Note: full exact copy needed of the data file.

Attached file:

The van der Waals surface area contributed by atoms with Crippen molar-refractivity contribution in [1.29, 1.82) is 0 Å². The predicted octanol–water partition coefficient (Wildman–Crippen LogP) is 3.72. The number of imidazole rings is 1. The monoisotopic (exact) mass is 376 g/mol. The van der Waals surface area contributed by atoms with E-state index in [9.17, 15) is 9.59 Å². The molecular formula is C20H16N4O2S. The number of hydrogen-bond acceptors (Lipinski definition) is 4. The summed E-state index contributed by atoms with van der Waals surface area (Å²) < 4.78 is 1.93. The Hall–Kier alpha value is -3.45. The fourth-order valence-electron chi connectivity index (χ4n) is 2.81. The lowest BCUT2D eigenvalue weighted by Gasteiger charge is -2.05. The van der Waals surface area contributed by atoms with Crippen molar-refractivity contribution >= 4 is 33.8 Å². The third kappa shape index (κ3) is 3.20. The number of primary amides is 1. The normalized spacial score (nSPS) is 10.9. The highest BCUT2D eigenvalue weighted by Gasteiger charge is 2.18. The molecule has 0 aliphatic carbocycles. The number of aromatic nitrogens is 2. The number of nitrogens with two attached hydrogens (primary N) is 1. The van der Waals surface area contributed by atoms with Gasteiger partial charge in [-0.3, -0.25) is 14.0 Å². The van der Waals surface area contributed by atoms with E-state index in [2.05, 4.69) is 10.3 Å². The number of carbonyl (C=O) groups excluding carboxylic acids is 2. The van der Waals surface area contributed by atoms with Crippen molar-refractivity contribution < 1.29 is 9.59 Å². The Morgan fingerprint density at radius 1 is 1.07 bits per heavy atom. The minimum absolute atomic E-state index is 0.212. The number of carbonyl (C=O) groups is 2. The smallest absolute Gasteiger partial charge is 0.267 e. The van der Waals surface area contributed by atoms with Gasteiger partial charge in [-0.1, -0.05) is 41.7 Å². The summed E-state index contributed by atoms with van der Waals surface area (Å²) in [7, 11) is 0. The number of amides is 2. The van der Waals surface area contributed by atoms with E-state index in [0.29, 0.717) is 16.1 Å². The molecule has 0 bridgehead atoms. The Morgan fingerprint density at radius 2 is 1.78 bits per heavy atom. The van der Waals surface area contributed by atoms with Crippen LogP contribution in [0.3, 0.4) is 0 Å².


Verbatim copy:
The van der Waals surface area contributed by atoms with Crippen molar-refractivity contribution in [1.29, 1.82) is 0 Å². The predicted octanol–water partition coefficient (Wildman–Crippen LogP) is 3.72. The number of imidazole rings is 1. The monoisotopic (exact) mass is 376 g/mol. The van der Waals surface area contributed by atoms with E-state index in [9.17, 15) is 9.59 Å². The molecular formula is C20H16N4O2S. The number of hydrogen-bond acceptors (Lipinski definition) is 4. The summed E-state index contributed by atoms with van der Waals surface area (Å²) < 4.78 is 1.93. The Hall–Kier alpha value is -3.45. The fourth-order valence-electron chi connectivity index (χ4n) is 2.81. The lowest BCUT2D eigenvalue weighted by Gasteiger charge is -2.05. The van der Waals surface area contributed by atoms with Crippen molar-refractivity contribution >= 4 is 33.8 Å². The third kappa shape index (κ3) is 3.20. The number of primary amides is 1. The normalized spacial score (nSPS) is 10.9. The highest BCUT2D eigenvalue weighted by Gasteiger charge is 2.18. The molecule has 0 aliphatic carbocycles. The number of aromatic nitrogens is 2. The number of nitrogens with two attached hydrogens (primary N) is 1. The van der Waals surface area contributed by atoms with Gasteiger partial charge in [-0.3, -0.25) is 14.0 Å². The van der Waals surface area contributed by atoms with E-state index in [2.05, 4.69) is 10.3 Å². The number of carbonyl (C=O) groups excluding carboxylic acids is 2. The van der Waals surface area contributed by atoms with Crippen molar-refractivity contribution < 1.29 is 9.59 Å². The Morgan fingerprint density at radius 1 is 1.07 bits per heavy atom. The minimum absolute atomic E-state index is 0.212. The number of carbonyl (C=O) groups is 2. The smallest absolute Gasteiger partial charge is 0.267 e. The van der Waals surface area contributed by atoms with Gasteiger partial charge in [-0.1, -0.05) is 41.7 Å². The summed E-state index contributed by atoms with van der Waals surface area (Å²) in [7, 11) is 0. The number of amides is 2. The van der Waals surface area contributed by atoms with E-state index in [0.29, 0.717) is 16.1 Å². The molecule has 0 bridgehead atoms. The Morgan fingerprint density at radius 2 is 1.78 bits per heavy atom. The van der Waals surface area contributed by atoms with Crippen LogP contribution in [0.3, 0.4) is 0 Å².